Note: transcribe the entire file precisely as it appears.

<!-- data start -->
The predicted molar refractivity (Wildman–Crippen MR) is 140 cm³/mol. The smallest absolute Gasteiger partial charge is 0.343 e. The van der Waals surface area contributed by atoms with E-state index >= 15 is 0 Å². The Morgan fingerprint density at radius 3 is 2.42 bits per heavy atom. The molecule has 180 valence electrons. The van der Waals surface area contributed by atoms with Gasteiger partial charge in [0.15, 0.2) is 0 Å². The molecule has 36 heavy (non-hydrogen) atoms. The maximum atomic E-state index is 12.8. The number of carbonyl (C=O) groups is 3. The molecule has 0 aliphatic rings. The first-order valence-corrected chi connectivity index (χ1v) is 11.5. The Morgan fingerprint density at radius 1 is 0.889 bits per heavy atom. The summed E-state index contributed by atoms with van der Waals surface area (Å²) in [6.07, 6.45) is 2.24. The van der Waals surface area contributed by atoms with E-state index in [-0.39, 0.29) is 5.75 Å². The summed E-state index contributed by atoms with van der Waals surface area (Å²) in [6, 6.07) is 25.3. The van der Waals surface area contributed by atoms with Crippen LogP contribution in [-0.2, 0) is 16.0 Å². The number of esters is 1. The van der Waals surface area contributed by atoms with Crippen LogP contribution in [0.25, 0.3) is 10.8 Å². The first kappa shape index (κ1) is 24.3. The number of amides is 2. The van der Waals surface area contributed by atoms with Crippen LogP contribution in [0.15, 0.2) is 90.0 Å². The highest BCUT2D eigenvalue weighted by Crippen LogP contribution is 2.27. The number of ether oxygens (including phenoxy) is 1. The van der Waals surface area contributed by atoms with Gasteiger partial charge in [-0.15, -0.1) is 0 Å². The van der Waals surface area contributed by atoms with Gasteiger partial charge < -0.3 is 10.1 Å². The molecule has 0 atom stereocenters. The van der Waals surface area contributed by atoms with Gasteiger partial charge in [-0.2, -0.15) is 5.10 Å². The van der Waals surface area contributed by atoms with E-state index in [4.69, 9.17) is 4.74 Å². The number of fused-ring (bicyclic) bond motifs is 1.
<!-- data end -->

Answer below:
The predicted molar refractivity (Wildman–Crippen MR) is 140 cm³/mol. The smallest absolute Gasteiger partial charge is 0.343 e. The van der Waals surface area contributed by atoms with E-state index >= 15 is 0 Å². The Morgan fingerprint density at radius 3 is 2.42 bits per heavy atom. The molecule has 180 valence electrons. The van der Waals surface area contributed by atoms with Gasteiger partial charge in [0.15, 0.2) is 0 Å². The molecule has 36 heavy (non-hydrogen) atoms. The maximum atomic E-state index is 12.8. The number of carbonyl (C=O) groups is 3. The molecule has 0 aliphatic rings. The first-order valence-corrected chi connectivity index (χ1v) is 11.5. The Morgan fingerprint density at radius 1 is 0.889 bits per heavy atom. The summed E-state index contributed by atoms with van der Waals surface area (Å²) in [6.07, 6.45) is 2.24. The van der Waals surface area contributed by atoms with E-state index in [-0.39, 0.29) is 5.75 Å². The summed E-state index contributed by atoms with van der Waals surface area (Å²) in [6, 6.07) is 25.3. The van der Waals surface area contributed by atoms with Crippen LogP contribution in [-0.2, 0) is 16.0 Å². The number of esters is 1. The van der Waals surface area contributed by atoms with Crippen LogP contribution in [0.25, 0.3) is 10.8 Å². The first kappa shape index (κ1) is 24.3. The number of amides is 2. The van der Waals surface area contributed by atoms with Crippen LogP contribution in [0.15, 0.2) is 90.0 Å². The highest BCUT2D eigenvalue weighted by Crippen LogP contribution is 2.27. The number of ether oxygens (including phenoxy) is 1. The van der Waals surface area contributed by atoms with Gasteiger partial charge in [-0.15, -0.1) is 0 Å². The van der Waals surface area contributed by atoms with Gasteiger partial charge < -0.3 is 10.1 Å². The molecule has 0 atom stereocenters. The van der Waals surface area contributed by atoms with Gasteiger partial charge in [-0.2, -0.15) is 5.10 Å². The van der Waals surface area contributed by atoms with E-state index in [4.69, 9.17) is 4.74 Å². The number of fused-ring (bicyclic) bond motifs is 1.